Relationship between statin utilization and socioeconomic deprivation in Hungary

Klára Boruzs, Attila Juhász, Csilla Nagy, R. Ádány, Klára Bíró

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6 Citations (Scopus)


The risk of premature mortality caused by cardiovascular diseases (CVDs) is approximately three times higher in the Central Eastern European region than in high income European countries, which suggests a lack and/or ineffectiveness of preventive interventions against CVDs. The aim of the present study was to provide data on the relationship between premature CVD mortality, statin utilization as a preventive medication and socioeconomic deprivation at the district level in Hungary. As a conceptually new approach, the prescription of statins, the prescription redemption and the ratio between redemption and prescription rates were also investigated. The number of prescriptions for statins and the number of redeemed statin prescriptions were obtained from the National Health Insurance Fund Administration of Hungary for each primary healthcare practice for the entire year of 2012. The data were aggregated at the district level. To define the frequency of prescription and of redemption, the denominator was the number of the 40+-year-old population adjusted by the rates of 60+-year-old population of the district. The standardized mortality rates, frequency of statin prescriptions, redeemed statin prescriptions, and ratios for compliance in relation to the national average were mapped using the "disease mapping" option, and their association with deprivation (tertile of deprivation index as a district-based categorical covariate) was defined using the risk analysis capabilities within the Rapid Inquiry Facility. The risk analysis showed a significant positive association between deprivation and the relative risk of premature cardiovascular mortality, and a reverse J-shaped association between the relative frequency of statin prescriptions and deprivation. Districts with the highest deprivation showed a low relative frequency of statin prescriptions; however, significantly higher primary compliance (redemption) was observed in districts with the highest deprivation. Our data clearly indicate that insufficient statin utilization is strongly linked to the so-called physician-factor, i.e., a statin prescription. Consequently, statin treatment is poor and represents a significant barrier to reducing mortality, particularly among people living in highly deprived areas of the country.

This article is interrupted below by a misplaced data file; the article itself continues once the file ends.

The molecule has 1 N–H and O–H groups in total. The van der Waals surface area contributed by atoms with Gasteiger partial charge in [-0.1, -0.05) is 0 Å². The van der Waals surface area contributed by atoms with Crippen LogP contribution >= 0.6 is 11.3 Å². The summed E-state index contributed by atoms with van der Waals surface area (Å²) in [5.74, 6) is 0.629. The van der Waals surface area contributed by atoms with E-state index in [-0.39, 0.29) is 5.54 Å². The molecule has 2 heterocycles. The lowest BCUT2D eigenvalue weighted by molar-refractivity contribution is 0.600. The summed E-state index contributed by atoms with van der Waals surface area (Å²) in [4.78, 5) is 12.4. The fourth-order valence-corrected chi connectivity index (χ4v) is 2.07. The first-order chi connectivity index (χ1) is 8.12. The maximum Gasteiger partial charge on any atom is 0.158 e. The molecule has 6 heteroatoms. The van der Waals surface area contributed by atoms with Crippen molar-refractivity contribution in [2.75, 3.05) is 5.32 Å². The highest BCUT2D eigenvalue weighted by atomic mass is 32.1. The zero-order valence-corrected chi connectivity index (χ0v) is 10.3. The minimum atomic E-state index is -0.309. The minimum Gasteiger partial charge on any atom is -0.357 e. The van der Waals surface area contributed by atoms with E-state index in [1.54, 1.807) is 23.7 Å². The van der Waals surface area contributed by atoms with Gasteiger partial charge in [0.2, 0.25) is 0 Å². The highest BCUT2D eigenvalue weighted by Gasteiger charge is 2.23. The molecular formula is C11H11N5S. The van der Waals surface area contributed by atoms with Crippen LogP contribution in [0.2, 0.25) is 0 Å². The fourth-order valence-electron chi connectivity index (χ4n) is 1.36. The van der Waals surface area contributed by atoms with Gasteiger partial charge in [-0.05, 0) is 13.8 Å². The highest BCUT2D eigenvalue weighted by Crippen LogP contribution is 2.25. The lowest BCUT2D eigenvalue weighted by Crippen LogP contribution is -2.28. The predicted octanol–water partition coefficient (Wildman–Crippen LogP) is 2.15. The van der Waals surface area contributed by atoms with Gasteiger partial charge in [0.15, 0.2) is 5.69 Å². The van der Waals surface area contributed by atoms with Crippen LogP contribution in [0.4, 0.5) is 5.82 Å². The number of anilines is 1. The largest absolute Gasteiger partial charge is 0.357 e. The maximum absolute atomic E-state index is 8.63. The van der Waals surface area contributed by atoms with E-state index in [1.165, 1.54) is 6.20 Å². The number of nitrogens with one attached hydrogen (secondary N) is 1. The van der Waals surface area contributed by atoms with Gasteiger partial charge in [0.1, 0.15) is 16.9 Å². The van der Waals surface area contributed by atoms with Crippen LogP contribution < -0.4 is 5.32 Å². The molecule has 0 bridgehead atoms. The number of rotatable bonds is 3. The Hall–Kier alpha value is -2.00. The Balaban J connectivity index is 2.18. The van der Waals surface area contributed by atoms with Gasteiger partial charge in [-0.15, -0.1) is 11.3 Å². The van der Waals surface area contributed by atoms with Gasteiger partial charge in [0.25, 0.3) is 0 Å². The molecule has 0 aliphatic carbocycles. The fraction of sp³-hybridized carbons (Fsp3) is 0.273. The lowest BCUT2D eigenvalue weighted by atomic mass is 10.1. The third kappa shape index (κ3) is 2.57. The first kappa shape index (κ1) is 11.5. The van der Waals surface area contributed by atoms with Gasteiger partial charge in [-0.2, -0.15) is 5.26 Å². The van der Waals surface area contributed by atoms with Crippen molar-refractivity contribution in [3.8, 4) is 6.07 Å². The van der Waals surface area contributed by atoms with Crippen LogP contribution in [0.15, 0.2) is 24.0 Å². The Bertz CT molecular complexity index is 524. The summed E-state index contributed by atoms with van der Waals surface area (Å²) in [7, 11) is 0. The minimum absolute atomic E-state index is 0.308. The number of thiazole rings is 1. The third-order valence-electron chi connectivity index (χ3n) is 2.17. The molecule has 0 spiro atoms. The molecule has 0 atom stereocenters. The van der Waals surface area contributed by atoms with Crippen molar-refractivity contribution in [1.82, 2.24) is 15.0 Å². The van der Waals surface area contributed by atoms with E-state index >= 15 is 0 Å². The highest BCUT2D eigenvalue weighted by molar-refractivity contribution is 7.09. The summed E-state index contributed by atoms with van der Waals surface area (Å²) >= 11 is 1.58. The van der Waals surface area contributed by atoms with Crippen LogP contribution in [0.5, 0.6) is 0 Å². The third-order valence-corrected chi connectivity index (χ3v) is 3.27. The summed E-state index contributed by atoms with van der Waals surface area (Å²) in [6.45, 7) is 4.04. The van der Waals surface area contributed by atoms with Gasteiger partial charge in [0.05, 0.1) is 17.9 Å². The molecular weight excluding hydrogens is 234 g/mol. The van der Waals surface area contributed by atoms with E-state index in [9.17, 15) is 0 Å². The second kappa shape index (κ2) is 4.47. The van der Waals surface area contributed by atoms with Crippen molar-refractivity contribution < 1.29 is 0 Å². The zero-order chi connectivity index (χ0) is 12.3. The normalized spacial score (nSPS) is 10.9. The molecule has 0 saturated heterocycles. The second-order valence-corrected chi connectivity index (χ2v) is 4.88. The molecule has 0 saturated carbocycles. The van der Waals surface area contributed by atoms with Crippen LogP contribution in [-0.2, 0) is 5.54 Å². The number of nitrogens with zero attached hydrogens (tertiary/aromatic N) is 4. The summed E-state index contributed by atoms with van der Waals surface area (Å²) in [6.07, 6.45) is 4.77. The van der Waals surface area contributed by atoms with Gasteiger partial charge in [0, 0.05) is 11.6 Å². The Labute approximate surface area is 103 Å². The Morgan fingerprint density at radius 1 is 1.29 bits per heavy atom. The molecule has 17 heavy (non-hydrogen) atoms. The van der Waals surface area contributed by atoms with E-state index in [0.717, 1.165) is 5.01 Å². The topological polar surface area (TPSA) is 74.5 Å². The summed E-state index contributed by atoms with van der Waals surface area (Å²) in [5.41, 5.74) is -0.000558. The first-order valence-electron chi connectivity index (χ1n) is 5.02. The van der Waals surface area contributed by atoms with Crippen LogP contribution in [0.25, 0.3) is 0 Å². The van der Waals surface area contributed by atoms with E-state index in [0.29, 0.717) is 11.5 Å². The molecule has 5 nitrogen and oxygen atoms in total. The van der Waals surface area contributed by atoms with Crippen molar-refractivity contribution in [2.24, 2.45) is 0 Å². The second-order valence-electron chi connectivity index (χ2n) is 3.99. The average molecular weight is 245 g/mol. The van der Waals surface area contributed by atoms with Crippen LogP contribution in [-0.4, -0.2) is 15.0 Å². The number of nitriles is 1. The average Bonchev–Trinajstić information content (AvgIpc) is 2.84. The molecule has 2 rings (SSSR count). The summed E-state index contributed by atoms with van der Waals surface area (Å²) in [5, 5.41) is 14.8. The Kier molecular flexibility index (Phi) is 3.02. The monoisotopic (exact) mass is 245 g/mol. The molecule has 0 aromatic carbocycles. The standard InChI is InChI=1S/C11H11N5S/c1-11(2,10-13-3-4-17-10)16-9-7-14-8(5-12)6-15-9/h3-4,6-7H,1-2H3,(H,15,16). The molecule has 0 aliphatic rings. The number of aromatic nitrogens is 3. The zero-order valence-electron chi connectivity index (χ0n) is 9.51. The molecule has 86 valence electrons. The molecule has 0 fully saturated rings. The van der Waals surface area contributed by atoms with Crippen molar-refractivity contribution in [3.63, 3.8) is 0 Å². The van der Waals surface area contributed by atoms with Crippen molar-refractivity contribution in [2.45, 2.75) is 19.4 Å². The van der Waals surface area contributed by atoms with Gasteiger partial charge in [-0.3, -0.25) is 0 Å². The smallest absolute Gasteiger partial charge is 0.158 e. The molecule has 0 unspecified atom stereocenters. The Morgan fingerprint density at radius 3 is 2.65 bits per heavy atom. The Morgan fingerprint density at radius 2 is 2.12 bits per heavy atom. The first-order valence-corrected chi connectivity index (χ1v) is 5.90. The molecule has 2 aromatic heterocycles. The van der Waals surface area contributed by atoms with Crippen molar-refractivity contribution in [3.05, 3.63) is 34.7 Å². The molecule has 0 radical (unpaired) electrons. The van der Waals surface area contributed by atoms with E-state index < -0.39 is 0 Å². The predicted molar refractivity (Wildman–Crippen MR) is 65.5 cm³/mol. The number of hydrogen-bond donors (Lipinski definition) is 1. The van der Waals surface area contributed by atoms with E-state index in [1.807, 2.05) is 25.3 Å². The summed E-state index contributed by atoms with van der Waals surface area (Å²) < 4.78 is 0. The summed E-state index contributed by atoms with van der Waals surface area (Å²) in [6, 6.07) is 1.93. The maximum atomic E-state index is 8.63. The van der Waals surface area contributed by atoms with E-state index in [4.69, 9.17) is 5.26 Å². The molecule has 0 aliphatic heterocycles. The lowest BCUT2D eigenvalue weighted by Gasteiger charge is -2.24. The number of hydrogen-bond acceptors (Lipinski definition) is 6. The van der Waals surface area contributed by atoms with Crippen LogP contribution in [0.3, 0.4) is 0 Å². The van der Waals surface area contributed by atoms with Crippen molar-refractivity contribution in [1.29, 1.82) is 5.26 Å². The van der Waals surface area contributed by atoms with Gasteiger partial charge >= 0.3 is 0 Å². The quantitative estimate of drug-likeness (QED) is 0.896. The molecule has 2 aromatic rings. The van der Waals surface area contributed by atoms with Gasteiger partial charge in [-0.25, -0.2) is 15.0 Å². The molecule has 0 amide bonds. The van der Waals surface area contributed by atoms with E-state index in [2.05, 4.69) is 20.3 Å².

Original languageEnglish
Article number66
JournalFrontiers in Pharmacology
Issue numberMAR
Publication statusPublished - Mar 24 2016



  • Cardiovascular mortality
  • Deprivation
  • Health services research
  • Prescription
  • Redemption
  • Statin

ASJC Scopus subject areas

  • Pharmacology (medical)
  • Pharmacology

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